Let’s Kick It At The Copa America

Let’s Kick It At The Copa America

In this summer of our discontent, when the country feels as divided and divisive as it has in a long time, it just might be soccer that grants us a brief reprieve.
David Marcus
By

For nearly four decades now soccer has been right around the corner as the next big thing in American sports. In the late 1970s when Pelé joined the New York Cosmos, the rise of the beautiful game was supposedly as inevitable as widespread American adoption of the metric system.

As it turned out, American football is still a game of inches, and the slower, more boring football the rest of the world enjoys is still an athletic afterthought in the United States. But in this summer of our discontent, when the country feels as divided and divisive as it has in a long time, it just might be soccer that grants us a brief reprieve.

Starting this weekend, the United States will be hosting the Copa America Centanario (one hundredth anniversary). If you’ve never heard of the Copa America, which is likely, it is the South American international soccer championship. Along with its counterpart, the European international championship, it holds a place just beneath the World Cup as the most important tournament in the sport.

So why is the United States hosting a South American soccer tournament when it is most decidedly not in South America? There are a couple of answers. The first is that unlike the Union of European Football Associations, the South American soccer federation CONMEBOL has only 10 member nations. So other nations are invited to fill out the field of 16 teams needed for the event. So CONMEBOL invited six teams from the North American soccer federation CONCACAF to participate. Don’t worry about the continental federation’s acronyms; they won’t be on the test.

That explains why the United States is participating in the Copa America, but why is it hosting the anniversary competition of an event it barely has any connection with? That goes back to Pelé in the ’70s, and the United States hosting the 1994 World Cup and the constant drumbeat of “Soccer is going to happen in America!” It’s about money. We have a lot of it. Soccer wants some. Just as the NFL flirts with Europe and the NBA flirts with China, international soccer is salivating for the American market.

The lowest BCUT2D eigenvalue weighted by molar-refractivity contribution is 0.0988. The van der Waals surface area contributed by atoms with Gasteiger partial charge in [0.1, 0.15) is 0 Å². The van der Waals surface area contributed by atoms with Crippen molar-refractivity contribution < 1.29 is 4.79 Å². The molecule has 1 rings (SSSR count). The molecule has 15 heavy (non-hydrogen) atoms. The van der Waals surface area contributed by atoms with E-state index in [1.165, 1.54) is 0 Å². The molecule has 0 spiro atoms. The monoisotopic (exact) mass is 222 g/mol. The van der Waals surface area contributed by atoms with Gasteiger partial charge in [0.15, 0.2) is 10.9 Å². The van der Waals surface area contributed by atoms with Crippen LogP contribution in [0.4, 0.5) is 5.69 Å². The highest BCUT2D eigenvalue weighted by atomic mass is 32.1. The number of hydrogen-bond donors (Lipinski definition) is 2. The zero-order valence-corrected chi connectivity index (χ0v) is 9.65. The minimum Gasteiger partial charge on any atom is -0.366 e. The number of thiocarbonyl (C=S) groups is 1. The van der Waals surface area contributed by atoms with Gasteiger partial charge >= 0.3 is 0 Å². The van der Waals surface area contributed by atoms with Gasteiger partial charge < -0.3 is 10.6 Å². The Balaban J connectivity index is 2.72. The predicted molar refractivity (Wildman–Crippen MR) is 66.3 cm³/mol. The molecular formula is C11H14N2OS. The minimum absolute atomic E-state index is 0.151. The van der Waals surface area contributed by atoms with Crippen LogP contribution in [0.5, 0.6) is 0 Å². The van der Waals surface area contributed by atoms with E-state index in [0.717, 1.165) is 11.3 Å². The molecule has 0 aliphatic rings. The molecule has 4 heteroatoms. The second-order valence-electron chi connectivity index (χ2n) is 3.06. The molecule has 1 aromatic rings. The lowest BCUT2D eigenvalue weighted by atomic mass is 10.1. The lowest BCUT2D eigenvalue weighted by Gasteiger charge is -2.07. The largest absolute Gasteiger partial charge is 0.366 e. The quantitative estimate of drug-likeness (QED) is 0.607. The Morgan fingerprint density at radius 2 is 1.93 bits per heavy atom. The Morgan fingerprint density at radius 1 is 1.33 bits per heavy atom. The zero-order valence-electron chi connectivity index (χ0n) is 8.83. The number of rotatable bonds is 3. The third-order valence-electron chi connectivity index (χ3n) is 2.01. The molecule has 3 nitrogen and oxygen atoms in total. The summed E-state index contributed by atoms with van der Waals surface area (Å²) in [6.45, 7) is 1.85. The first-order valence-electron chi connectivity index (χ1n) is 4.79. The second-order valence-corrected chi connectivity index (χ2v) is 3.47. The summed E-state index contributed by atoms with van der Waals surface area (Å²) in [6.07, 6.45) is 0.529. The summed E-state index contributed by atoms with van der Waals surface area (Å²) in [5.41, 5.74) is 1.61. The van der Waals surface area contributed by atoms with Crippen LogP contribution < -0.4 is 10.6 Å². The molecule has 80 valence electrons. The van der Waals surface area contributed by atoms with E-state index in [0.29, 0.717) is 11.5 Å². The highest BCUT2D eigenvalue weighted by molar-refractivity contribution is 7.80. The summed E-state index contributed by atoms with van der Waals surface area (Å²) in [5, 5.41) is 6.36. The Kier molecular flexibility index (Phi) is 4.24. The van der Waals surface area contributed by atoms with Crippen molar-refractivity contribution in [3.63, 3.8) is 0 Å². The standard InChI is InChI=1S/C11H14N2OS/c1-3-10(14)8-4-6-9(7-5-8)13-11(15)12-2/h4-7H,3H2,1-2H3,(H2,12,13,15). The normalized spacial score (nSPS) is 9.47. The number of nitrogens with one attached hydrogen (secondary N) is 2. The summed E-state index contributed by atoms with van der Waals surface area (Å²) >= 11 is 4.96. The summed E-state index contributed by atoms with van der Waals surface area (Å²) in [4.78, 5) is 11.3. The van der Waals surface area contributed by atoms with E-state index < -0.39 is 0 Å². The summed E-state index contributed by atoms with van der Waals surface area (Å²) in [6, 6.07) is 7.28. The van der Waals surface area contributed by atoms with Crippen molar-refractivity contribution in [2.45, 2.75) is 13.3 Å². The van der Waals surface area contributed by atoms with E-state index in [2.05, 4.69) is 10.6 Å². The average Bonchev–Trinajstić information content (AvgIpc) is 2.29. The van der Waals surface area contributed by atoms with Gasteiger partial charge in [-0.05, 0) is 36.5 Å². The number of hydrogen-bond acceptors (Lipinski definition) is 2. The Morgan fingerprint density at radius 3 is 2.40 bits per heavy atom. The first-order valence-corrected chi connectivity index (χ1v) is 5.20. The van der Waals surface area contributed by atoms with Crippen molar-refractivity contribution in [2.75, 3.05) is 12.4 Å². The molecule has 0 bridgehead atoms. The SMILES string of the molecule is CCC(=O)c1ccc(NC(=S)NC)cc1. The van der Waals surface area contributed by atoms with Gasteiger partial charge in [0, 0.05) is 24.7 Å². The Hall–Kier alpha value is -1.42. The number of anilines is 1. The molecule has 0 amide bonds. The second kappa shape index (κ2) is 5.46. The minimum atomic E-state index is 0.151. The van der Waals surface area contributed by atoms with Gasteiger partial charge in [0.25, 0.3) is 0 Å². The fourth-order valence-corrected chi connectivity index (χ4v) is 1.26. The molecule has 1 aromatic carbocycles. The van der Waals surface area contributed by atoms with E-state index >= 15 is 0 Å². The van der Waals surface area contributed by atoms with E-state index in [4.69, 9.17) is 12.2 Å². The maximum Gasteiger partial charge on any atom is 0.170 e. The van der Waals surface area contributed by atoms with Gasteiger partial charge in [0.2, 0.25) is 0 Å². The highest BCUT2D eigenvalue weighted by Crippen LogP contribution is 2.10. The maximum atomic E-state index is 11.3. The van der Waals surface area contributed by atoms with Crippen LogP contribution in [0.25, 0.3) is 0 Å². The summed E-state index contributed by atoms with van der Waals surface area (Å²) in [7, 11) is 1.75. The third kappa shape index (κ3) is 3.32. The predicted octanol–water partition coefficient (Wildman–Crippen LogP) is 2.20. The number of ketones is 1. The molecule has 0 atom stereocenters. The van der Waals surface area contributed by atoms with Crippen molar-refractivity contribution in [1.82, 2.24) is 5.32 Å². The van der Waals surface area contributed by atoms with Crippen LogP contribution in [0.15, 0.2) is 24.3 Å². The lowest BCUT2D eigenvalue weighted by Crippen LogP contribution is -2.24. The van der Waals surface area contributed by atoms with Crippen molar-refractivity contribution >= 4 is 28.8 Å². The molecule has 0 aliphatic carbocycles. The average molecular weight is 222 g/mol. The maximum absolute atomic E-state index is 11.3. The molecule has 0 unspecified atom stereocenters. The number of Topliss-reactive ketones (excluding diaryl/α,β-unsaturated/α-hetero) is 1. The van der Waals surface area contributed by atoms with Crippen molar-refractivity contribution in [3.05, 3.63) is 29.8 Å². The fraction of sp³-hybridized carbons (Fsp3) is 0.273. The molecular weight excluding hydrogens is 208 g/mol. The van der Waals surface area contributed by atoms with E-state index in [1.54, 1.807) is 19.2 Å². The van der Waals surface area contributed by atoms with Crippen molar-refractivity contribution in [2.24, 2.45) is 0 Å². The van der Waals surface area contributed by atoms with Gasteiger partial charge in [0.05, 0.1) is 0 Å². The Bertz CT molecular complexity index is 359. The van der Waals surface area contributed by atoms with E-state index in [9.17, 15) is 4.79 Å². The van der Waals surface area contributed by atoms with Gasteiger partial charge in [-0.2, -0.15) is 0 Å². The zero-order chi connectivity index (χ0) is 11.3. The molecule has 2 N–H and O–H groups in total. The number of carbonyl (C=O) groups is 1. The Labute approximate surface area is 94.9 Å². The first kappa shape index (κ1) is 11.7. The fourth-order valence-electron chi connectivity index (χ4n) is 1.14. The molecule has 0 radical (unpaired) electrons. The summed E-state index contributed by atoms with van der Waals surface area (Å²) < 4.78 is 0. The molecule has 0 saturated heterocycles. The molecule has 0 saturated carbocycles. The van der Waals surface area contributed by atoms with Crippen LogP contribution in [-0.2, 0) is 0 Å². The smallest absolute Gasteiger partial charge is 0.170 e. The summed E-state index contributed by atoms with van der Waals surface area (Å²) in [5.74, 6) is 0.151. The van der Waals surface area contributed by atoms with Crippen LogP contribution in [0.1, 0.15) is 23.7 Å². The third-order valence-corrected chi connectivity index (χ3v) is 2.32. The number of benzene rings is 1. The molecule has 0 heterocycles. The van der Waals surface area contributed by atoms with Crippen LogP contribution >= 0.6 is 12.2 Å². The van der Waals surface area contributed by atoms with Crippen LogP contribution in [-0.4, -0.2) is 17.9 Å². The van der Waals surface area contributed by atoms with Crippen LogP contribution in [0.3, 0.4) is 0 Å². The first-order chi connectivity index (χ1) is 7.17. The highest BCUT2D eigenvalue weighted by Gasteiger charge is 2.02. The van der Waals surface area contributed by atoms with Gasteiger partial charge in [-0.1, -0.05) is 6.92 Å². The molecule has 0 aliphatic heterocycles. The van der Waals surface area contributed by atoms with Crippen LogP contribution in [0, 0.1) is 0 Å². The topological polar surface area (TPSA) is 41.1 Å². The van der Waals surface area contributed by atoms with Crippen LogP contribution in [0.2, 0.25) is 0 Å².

America the Underdog

So, yes, this whole thing is mainly about convincing Americans to buy soccer jerseys and to watch the sport on ESPN 3. But that doesn’t mean it can’t help a weary country convinced it is falling apart at the seams. Soccer gives us, as a nation, that rare opportunity to come together and root for ourselves as an underdog.

Notwithstanding Donald Trump’s insistence that the United States “loses at everything,” most people tend to think of us as the most powerful nation on Earth. But in soccer, we are not powerful. In the last two World Cups we advanced to the knockout round. Then we lost to Ghana and Belgium. Look, we aren’t that good. We are the Rocky Balboa of soccer. But that’s what makes it great. All of our greatest international sports memories come from being the underdog.